How Weather Conditions Will Affect Play at World Cup 2014

Christopher Atkins@@chris_elasticoContributor ISeptember 5, 2013

RECIFE, BRAZIL - JUNE 19:  The sun sets past stadium prior to the FIFA Confederations Cup Brazil 2013 Group A match between Italy and Japan at Arena Pernambuco on June 19, 2013 in Recife, Brazil.  (Photo by Ronald Martinez/Getty Images)
Ronald Martinez/Getty Images

Every major international tournament offers up a reason for the failure of a favoured team to perform as expected.

In 2002, the Fevernova ball caused a major controversy as stars queued up to blame the design for their failings at the tournament. Ever since, new designs of ball have attracted criticism at nearly every turn.

However, in general, reasons for poor performance tend to stick to the more traditional grumbling points: the referee, the pitch and more often than not, the weather.

This is, of course, being written somewhat in jest. While the regular complaints over the ball may often seem a bit absurd, each tournament does have factors that differentiate the conditions from those which the players are accustomed.

In general, it can be argued that "it's the same for both sides." In the case of the ball being different to usual, or the pitch being in poor condition, that is a valid point.

However, weather conditions are not quite the same. Some teams are more accustomed to certain climates than others, and in Brazil next summer it will once more be a debate that comes to the fore.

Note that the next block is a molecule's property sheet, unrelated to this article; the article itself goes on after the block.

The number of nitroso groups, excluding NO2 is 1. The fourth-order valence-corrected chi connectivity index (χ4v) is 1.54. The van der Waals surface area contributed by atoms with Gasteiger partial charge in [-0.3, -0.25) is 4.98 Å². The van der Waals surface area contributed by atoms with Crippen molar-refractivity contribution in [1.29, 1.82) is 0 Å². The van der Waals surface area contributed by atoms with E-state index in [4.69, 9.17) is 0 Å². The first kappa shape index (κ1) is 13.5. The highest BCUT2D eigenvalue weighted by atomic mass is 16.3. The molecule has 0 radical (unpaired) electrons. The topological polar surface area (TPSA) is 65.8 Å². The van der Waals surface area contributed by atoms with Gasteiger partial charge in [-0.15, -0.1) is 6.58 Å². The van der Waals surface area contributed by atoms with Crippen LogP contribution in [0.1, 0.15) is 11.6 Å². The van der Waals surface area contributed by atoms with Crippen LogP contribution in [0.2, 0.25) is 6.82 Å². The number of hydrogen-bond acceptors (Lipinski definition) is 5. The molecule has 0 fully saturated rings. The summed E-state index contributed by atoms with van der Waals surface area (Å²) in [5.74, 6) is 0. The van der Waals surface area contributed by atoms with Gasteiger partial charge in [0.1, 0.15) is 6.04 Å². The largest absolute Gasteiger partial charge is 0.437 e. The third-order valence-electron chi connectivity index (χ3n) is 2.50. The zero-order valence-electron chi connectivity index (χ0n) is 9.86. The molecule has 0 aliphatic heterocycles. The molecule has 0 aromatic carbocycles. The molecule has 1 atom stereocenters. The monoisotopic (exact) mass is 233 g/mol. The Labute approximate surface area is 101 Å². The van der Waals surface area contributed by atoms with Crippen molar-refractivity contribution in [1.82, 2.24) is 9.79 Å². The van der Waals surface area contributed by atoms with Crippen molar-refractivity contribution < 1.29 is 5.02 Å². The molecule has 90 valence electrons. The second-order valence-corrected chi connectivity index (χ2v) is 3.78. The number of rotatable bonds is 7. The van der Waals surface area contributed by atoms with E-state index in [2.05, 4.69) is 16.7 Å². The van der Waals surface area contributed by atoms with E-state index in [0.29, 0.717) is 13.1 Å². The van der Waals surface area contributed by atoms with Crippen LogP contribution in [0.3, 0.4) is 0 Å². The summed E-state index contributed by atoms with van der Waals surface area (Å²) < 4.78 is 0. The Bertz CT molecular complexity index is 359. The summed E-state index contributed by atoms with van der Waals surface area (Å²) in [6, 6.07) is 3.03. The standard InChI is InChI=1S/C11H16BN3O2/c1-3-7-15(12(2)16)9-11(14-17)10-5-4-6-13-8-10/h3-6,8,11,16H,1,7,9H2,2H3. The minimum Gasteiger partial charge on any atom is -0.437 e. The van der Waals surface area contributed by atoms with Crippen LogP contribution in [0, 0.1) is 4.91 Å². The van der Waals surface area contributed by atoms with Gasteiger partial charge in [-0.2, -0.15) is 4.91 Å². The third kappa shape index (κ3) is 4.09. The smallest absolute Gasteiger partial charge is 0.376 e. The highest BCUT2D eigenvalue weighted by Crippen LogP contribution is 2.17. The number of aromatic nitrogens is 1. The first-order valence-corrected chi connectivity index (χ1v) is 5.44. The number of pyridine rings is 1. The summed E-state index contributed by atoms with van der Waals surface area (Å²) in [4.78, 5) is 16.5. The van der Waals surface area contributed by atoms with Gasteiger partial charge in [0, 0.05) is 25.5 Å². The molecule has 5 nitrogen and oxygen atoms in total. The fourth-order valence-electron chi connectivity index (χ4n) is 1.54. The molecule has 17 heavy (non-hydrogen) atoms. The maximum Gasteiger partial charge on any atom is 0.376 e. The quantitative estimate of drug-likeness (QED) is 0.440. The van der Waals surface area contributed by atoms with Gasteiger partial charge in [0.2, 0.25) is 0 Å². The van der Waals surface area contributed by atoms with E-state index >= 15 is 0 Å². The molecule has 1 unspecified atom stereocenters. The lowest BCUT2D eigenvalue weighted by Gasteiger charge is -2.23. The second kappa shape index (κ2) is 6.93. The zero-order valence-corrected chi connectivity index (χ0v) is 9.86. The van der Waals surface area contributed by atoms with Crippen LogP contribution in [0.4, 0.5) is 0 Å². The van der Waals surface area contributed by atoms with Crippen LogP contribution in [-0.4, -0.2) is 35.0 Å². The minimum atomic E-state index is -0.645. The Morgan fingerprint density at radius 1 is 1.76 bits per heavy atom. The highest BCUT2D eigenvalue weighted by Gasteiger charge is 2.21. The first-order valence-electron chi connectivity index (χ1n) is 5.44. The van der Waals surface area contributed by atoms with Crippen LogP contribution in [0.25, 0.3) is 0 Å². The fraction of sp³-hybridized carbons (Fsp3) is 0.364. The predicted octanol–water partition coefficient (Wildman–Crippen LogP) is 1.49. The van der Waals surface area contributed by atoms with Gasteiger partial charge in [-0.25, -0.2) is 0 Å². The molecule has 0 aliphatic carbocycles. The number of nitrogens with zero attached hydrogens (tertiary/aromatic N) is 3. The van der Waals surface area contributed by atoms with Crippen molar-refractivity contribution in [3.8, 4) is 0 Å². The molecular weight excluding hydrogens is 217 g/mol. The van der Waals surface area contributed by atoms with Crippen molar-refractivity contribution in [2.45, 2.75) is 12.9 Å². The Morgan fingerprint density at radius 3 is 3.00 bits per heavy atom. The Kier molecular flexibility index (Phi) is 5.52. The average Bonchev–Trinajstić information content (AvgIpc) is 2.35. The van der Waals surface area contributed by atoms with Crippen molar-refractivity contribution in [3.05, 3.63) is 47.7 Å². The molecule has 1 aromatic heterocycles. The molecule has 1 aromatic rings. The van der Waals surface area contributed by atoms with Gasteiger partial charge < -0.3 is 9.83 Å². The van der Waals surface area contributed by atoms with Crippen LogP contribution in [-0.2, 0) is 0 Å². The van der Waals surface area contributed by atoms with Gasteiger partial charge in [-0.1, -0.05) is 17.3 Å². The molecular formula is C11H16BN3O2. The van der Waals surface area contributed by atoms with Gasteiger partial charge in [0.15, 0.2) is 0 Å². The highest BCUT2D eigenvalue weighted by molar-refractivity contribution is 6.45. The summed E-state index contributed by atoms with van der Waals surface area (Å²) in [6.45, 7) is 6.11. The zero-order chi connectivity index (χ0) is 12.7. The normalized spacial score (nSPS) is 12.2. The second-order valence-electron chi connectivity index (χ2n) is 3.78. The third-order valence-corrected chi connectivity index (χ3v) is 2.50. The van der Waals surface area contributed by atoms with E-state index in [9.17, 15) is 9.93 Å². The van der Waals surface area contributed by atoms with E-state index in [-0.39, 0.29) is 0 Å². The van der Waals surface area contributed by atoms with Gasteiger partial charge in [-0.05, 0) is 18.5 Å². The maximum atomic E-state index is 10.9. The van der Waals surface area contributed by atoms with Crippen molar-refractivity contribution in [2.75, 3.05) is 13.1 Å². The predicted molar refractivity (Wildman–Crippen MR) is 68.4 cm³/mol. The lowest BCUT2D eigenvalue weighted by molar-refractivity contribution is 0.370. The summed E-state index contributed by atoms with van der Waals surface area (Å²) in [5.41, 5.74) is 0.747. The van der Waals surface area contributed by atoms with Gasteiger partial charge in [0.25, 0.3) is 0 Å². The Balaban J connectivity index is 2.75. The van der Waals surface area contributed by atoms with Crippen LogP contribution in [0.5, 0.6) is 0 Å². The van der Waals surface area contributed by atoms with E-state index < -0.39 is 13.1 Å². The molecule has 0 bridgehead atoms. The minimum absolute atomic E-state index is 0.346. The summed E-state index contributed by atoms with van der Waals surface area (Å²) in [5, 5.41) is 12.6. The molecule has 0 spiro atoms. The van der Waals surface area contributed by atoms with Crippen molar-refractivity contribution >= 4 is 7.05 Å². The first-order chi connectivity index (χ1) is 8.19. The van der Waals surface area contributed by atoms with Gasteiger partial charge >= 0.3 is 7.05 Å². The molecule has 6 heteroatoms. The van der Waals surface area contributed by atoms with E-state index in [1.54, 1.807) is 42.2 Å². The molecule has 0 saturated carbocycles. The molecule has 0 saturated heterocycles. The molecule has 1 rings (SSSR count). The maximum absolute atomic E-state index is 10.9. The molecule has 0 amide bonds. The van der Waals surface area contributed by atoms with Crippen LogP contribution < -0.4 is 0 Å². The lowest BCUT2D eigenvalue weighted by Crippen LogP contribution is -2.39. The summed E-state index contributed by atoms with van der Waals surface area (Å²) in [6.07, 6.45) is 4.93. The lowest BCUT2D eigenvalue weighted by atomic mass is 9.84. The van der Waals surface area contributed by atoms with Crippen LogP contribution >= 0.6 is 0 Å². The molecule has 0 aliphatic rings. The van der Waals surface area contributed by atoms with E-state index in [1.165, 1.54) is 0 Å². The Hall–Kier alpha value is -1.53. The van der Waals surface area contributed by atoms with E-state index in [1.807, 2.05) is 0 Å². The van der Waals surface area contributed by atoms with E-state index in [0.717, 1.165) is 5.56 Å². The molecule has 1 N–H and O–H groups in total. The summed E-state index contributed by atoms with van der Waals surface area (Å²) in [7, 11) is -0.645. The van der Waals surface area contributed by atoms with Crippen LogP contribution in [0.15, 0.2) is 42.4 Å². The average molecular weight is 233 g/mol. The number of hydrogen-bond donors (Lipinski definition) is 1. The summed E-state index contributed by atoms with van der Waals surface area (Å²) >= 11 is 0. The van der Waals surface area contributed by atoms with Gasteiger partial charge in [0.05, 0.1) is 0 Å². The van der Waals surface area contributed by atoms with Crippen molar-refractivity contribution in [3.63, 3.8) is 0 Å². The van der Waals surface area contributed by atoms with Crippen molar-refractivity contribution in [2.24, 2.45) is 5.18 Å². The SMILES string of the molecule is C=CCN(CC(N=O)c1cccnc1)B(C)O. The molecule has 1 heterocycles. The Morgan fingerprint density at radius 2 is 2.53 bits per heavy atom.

What will be the main issue?

With the World Cup taking place during Brazil's winter months, we can actually be very specific about what the main cause for concern will be and, in turn, where it will have most effect.

Indeed, the main issue sides will face at Brazil 2014 will almost certainly come in the form of the high levels of humidity to be felt in some areas of the country.

Humidity is draining. From the moment you step out of an air-conditioned environment you begin to sweat profusely. The sweat, in turn, does not evaporate easily, and the body is forced to work harder still to remain cool.

It is a factor that can make a temperature of 30 degrees seem more unbearable than a dry heat of over 40 degrees, and if playing a high-intensity football match, it will have a significant bearing on a team's performance levels.

When Italy laboured to a 4-3 victory over Japan at the Confederations Cup in June, head coach Cesare Prandelli was quick to complain: "We struggled like crazy tonight. The humidity is something we have to deal with, as it really is difficult." (Football-Italia)

At the World Cup next summer, those complaints will doubtless be even louder, with the European nations in particular set to find conditions particularly tough. They will not be alone in suffering.

For some of the East Asian, West African and South American sides familiarity with the conditions could be a great advantage.

Where will humidity be at its worst?

The place where humidity will be worst throughout the course of the tournament is Manaus, in Northwest Brazil, where levels will typically range between 57-99 percent for the time of year, per WeatherSpark.

Dew Point analysis, which gives a better indication of how conditions will feel on a personal level, as it relates to the evaporation of sweat from the skin, suggests conditions will vary from muggy to oppressive.